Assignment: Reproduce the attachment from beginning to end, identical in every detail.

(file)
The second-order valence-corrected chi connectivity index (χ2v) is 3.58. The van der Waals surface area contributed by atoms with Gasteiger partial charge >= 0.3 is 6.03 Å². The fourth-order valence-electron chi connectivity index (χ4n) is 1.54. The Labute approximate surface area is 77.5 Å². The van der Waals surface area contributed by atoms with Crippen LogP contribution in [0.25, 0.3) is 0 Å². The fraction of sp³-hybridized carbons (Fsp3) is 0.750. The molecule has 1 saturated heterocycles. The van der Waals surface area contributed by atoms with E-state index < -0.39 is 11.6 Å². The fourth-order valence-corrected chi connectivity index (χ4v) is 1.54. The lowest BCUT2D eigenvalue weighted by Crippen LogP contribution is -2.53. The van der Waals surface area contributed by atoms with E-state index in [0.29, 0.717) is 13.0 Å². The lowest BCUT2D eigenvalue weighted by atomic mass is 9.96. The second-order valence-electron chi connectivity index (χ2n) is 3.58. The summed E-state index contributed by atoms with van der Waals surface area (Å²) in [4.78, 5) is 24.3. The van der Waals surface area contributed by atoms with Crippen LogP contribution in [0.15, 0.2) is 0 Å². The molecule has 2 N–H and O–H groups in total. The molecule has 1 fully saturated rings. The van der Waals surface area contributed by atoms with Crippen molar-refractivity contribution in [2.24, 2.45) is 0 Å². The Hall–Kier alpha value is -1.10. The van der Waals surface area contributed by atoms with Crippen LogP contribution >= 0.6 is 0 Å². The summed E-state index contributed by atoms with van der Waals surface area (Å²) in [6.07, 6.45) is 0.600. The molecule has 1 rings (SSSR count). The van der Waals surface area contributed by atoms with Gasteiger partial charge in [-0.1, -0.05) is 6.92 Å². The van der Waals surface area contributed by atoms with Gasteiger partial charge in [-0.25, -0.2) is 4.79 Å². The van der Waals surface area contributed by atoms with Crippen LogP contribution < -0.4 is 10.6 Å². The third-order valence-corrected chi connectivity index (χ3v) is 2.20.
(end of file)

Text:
The second-order valence-corrected chi connectivity index (χ2v) is 3.58. The van der Waals surface area contributed by atoms with Gasteiger partial charge >= 0.3 is 6.03 Å². The fourth-order valence-electron chi connectivity index (χ4n) is 1.54. The Labute approximate surface area is 77.5 Å². The van der Waals surface area contributed by atoms with Crippen LogP contribution in [0.25, 0.3) is 0 Å². The fraction of sp³-hybridized carbons (Fsp3) is 0.750. The molecule has 1 saturated heterocycles. The van der Waals surface area contributed by atoms with E-state index < -0.39 is 11.6 Å². The fourth-order valence-corrected chi connectivity index (χ4v) is 1.54. The lowest BCUT2D eigenvalue weighted by Crippen LogP contribution is -2.53. The van der Waals surface area contributed by atoms with E-state index in [0.29, 0.717) is 13.0 Å². The lowest BCUT2D eigenvalue weighted by atomic mass is 9.96. The second-order valence-electron chi connectivity index (χ2n) is 3.58. The summed E-state index contributed by atoms with van der Waals surface area (Å²) in [4.78, 5) is 24.3. The van der Waals surface area contributed by atoms with Crippen LogP contribution in [0.15, 0.2) is 0 Å². The molecule has 2 N–H and O–H groups in total. The molecule has 1 fully saturated rings. The van der Waals surface area contributed by atoms with Crippen molar-refractivity contribution in [2.24, 2.45) is 0 Å². The Hall–Kier alpha value is -1.10. The van der Waals surface area contributed by atoms with Crippen LogP contribution >= 0.6 is 0 Å². The summed E-state index contributed by atoms with van der Waals surface area (Å²) in [6.07, 6.45) is 0.600. The molecule has 1 rings (SSSR count). The van der Waals surface area contributed by atoms with Gasteiger partial charge in [-0.1, -0.05) is 6.92 Å². The van der Waals surface area contributed by atoms with Gasteiger partial charge in [-0.25, -0.2) is 4.79 Å². The van der Waals surface area contributed by atoms with Crippen LogP contribution < -0.4 is 10.6 Å². The third-order valence-corrected chi connectivity index (χ3v) is 2.20.